NORTH CONWAY — As the coronavirus crisis ratcheted up, wildlife artist Grant Hacking reached out to his stuck-at-home fans and invited them to watch him work.

On March 24, the 55-year-old sent an e-mail to his extensive list of clients, fans and friends about his intent to send them “…some ‘progression’ images rather than the usual framed painting.”

“I thought some of you may find the steps that I use to paint interesting,” he said of six small canvases he had stretched and then sketched on.

“The first step is to just get them started ... procrastination is a killer. I never really know what scene the animals will be in,” Hacking wrote.

Born and raised in South Africa, the painter said the settings are “mostly from my imagination.”

A child of two artists and the single father of two girls, Hacking first came to the U.S. in 1990 on a vacation that also included an exhibition of his work in Virginia. The painter of wildlife, figurative work, architecture, coastal scenes and landscapes recalled that the exhibition went “really well.”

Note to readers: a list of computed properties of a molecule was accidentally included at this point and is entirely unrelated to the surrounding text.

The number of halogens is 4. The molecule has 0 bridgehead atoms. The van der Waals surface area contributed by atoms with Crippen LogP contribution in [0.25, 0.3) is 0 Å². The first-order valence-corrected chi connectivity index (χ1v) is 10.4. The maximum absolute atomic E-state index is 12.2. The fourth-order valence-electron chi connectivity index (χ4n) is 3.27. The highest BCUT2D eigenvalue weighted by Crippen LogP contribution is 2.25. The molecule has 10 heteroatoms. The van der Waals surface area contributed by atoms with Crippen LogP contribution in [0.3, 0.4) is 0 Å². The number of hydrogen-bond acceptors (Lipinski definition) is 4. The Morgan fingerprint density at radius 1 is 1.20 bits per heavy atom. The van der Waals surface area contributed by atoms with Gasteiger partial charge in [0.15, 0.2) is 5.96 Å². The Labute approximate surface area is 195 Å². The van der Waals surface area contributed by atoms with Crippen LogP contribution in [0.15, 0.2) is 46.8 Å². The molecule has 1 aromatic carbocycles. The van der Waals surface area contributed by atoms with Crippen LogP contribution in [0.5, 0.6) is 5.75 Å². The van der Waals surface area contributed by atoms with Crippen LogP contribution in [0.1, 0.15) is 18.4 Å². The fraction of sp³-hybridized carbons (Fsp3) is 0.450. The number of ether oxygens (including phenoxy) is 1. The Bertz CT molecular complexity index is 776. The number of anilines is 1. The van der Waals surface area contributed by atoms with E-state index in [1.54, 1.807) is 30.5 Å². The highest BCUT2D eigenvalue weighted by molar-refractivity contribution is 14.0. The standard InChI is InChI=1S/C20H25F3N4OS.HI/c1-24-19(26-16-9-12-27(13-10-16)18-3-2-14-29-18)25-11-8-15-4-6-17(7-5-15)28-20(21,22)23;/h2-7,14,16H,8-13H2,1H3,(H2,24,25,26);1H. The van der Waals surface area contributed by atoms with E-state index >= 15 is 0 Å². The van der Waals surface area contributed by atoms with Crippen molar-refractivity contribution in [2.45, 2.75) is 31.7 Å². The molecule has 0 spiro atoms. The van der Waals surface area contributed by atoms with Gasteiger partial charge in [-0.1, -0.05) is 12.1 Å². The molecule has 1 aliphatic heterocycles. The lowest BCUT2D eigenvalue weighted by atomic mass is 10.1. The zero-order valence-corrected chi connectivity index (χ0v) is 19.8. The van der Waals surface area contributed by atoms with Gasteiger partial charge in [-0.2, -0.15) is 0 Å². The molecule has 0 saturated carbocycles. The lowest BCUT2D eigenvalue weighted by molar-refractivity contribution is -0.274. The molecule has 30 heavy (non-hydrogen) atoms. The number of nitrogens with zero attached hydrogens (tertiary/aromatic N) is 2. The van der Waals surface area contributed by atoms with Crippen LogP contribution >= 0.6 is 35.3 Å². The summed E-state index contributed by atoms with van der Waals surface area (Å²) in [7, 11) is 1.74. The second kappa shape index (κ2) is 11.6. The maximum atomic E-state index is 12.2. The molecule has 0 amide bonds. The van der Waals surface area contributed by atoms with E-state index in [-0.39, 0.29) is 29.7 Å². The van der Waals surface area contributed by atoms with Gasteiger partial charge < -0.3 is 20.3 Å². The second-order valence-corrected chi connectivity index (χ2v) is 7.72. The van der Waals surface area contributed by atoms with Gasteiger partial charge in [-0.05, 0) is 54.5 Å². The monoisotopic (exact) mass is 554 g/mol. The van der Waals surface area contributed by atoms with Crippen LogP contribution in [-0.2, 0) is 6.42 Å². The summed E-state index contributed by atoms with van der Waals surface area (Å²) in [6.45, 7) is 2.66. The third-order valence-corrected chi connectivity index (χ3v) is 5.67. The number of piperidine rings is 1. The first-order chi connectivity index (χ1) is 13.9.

Hacking has lived in North Conway since 2000. He paints at his home and has a workshop nearby where he builds frames. His “progression” included images of a family of cheetahs, a hippopotamus at a watering hole and a cheetah waiting to pounce.

“It was kind of interesting watching the paintings develop,” Hacking said. “They all progressed nicely and all were very different.”

He finished the last painting on March 31, writing in an e-mail and on his Facebook page that “ ... your enthusiasm has spurred me on to work hard and enjoy painting during these trying times.”

He said he would be interested in doing another such series. His youngest daughter, Shauna, who attends Kennett High School, did a short video clip of the first set of paintings and it was well-received, he said.

He acknowledged that showing works in progress is something he normally does not do.

“The one thing I’ve learned over the years is they (the paintings) are going to look really bad before they look really good,” Hacking said. “It’s a weird kind of thing. Right at the end, they just seem to kind of come together.”